David Bourget (Western Ontario)
David Chalmers (ANU, NYU)
Rafael De Clercq
Ezio Di Nucci
Jonathan Jenkins Ichikawa
Jack Alan Reynolds
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Philosophical Quarterly 60 (239):343-354 (2010)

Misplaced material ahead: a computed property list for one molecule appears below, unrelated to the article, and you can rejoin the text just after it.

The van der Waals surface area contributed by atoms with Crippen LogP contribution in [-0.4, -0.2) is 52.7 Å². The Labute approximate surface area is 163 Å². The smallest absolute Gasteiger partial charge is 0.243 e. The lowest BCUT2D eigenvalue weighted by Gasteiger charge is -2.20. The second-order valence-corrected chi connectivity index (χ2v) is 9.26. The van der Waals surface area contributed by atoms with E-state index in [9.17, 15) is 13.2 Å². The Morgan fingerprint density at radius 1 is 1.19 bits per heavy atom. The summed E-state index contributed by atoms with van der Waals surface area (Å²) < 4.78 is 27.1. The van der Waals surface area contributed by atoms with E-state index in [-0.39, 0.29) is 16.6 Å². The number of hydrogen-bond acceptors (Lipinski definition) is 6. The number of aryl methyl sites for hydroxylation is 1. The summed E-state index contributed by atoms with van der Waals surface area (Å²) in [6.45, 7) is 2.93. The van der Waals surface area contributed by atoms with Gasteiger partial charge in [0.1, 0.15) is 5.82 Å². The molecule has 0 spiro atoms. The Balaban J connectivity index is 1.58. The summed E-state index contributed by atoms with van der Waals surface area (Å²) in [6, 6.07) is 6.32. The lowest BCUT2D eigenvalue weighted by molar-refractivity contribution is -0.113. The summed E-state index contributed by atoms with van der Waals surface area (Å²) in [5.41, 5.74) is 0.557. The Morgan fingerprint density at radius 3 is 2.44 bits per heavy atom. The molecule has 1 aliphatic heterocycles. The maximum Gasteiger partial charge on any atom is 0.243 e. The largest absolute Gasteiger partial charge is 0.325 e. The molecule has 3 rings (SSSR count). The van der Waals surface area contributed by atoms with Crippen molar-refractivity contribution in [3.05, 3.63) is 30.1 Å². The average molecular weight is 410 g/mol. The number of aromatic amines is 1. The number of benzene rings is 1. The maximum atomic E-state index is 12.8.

It is controversial whether masses (what mass nouns refer to) exist. But on the assumption that they do, here are two uncontroversial facts about them: first, they satisfy a fusion principle which takes any set of masses of kind K and yields a mass fusion of kind K; secondly, a mass must have all and only the same parts at every time at which it exists. These two theses are usually built into the concept 'mass'. I argue that the latter follows from the former. This shows that the concept 'mass' is unified, not gerrymandered. Moreover, since my arguments show that any entity which follows a certain fusion principle is also mereologically constant, and since these two properties are sufficient for being a mass, my arguments make it easier to argue that there are masses.
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